In the first look article, I mentioned how the various test and beta builds

of Vista had a huge bug in the bcm43xx driver; it would randomly

disconnect, refusing to work for literally hours on end. This problem now

seems fixed, and wireless networking is working perfectly. A bit of a

nuisance, though, is that after waking from sleep reconnecting to a

wireless network takes fairly long. My Macs reconnected in mere seconds,

while in Vista this process can take up to and well over 30 seconds.

One of the really big mysteries in the final Vista build is the apparent

lack of syncing with Windows Mobile devices. I have an iPaq Windows Mobile

2003 device, and upon attaching the device, an autoplay dialog pops up

asking me what I want to do (browse device, sync media files, import

pictures), but there is no option to actually sync the things that matter:

contacts mostly, in my case. I tried to use the Sync Center, but my device

refuses to show up.

After asking Google for advice, I found out you needed to manually download

the third beta of the Windows Mobile Device Center before you can really do

anything with your Windows Mobile PDA and Vista. Installing went fine, and

everything seems to work; however, it became clear quite quickly that the

Mobile Device Center only supports syncing with Outlook, and not Windows

Mail or Windows Contacts. Unacceptable, if you ask me, and something that

needs to be fixed before Vista goes to consumers.

Some words before the conclusion

Many of the features and improvements mentioned in the Wikipedia article are

directed to developers, and probably deserve a review of its own, done by a

developer. Other changes are too abstract to put into a review, and hence

have been left out. All in all this review has only touched on so many

features; there are many more to be found in Windows Vista but somewhere you

have to draw the line, as a reviewer. If your pet feature was excluded, feel

free to explain why it should have been included in the comments section.


After a few weeks of intensive usage (I haven’t even touched my various

other machines and installations), I think I have a pretty clear picture of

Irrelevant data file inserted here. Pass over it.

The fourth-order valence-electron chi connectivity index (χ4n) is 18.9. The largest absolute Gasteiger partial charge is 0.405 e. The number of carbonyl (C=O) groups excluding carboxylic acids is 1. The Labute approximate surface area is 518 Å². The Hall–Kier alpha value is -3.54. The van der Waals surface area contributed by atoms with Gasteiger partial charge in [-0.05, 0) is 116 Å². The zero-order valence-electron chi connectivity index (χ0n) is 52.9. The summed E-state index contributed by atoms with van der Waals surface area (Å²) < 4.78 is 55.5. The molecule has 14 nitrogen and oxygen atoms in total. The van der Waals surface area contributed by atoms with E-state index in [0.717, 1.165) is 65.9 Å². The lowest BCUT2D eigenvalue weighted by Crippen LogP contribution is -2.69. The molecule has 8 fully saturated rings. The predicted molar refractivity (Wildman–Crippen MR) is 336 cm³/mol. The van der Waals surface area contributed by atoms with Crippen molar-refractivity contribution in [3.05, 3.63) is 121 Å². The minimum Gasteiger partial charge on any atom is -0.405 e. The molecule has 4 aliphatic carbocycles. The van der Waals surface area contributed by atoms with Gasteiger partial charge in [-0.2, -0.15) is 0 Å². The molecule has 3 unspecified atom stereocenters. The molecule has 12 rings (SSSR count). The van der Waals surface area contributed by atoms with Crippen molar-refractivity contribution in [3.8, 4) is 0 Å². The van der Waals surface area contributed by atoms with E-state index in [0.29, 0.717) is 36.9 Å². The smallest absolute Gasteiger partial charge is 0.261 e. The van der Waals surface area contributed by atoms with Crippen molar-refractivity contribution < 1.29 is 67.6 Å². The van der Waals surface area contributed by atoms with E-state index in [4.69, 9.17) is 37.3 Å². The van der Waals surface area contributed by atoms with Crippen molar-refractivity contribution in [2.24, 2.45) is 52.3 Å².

what Vista has become. I had my serious doubts about the system, caused not

only by its many delays, but more so by the highly debatable quality of the

many test builds released by Microsoft in the past years.

When I first tested what was then called Longhorn back in 2003, I wrote a review of it

for OSNews. The final line of that review read: “People might say that

this release is just XP with a new coat. They are completely right, in my

opinion. But darn, that new coat looks nice.” That line is completely

misplaced for this final build of Vista, no matter how much anti-Microsoft

folk who never used Vista in the first place want you to believe. Vista is a

huge step forward for the Windows world.

How does Vista stack up compared to its competition, most notably, Mac OS X?

Well, feature-wise, they are pretty much on-par, if you ask me. Stability-

wise, XP was already on par with OS X, and left little to improve upon. In

the looks department, it all depends on your taste, of course. I like the

Glass theme better than I like the Aqua look, but that is so totally

personal it is irrelevant for this discussion. Security-wise; now that is

where only time will tell. On paper, they seem to be on par, but theory is

always different from practice. When it comes to personality, I would still

say the Mac has the advantage – clearly.

In total, Vista is a pretty convincing argument for buyers of computers to

stick to the Windows side of the pond. Assuming the security will turn out

to be as good in the real world as it is on paper, Vista will enable buyers

to stick with what they know, using all the same applications they are used

to, but all in a much better interface and many other features many users

will certainly appreciate.

All in all, I am impressed by Windows Vista, and I will surely move my two

Windows installations to Vista (obviously leaving the XP partitions in

tact). Windows Vista is better than XP, and definitely more than just an

improved look as many say.

If you would like to see your thoughts or experiences with technology published, please consider writing an article for OSNews.